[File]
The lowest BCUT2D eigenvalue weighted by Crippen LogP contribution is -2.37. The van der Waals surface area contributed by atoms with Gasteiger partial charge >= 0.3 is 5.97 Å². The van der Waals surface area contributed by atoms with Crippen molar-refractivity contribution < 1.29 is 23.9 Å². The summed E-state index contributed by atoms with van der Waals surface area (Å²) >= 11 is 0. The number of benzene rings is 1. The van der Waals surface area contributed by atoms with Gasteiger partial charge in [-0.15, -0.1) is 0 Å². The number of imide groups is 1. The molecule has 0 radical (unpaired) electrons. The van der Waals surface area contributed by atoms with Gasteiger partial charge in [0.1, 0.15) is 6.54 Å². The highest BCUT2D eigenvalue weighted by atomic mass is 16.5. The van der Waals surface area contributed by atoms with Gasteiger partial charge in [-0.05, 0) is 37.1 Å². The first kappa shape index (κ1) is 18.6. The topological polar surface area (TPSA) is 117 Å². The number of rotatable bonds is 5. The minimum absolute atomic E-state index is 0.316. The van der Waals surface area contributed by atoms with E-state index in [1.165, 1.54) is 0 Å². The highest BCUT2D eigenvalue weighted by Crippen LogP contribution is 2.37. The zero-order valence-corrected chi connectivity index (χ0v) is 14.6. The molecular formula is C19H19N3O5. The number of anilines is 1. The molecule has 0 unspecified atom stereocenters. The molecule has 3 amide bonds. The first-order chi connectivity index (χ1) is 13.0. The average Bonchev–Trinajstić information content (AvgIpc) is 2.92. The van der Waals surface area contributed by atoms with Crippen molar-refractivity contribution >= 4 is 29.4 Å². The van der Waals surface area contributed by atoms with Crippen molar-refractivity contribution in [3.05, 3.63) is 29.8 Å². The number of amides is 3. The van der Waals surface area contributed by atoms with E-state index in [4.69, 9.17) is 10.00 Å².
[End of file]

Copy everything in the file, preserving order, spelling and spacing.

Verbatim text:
The lowest BCUT2D eigenvalue weighted by Crippen LogP contribution is -2.37. The van der Waals surface area contributed by atoms with Gasteiger partial charge >= 0.3 is 5.97 Å². The van der Waals surface area contributed by atoms with Crippen molar-refractivity contribution < 1.29 is 23.9 Å². The summed E-state index contributed by atoms with van der Waals surface area (Å²) >= 11 is 0. The number of benzene rings is 1. The van der Waals surface area contributed by atoms with Gasteiger partial charge in [-0.15, -0.1) is 0 Å². The number of imide groups is 1. The molecule has 0 radical (unpaired) electrons. The van der Waals surface area contributed by atoms with Gasteiger partial charge in [0.1, 0.15) is 6.54 Å². The highest BCUT2D eigenvalue weighted by atomic mass is 16.5. The van der Waals surface area contributed by atoms with Gasteiger partial charge in [-0.05, 0) is 37.1 Å². The first kappa shape index (κ1) is 18.6. The topological polar surface area (TPSA) is 117 Å². The number of rotatable bonds is 5. The minimum absolute atomic E-state index is 0.316. The van der Waals surface area contributed by atoms with E-state index in [1.165, 1.54) is 0 Å². The highest BCUT2D eigenvalue weighted by Crippen LogP contribution is 2.37. The zero-order valence-corrected chi connectivity index (χ0v) is 14.6. The molecular formula is C19H19N3O5. The number of anilines is 1. The molecule has 0 unspecified atom stereocenters. The molecule has 3 amide bonds. The first-order chi connectivity index (χ1) is 13.0. The average Bonchev–Trinajstić information content (AvgIpc) is 2.92. The van der Waals surface area contributed by atoms with Crippen molar-refractivity contribution >= 4 is 29.4 Å². The van der Waals surface area contributed by atoms with Crippen molar-refractivity contribution in [3.05, 3.63) is 29.8 Å². The number of amides is 3. The van der Waals surface area contributed by atoms with E-state index in [4.69, 9.17) is 10.00 Å².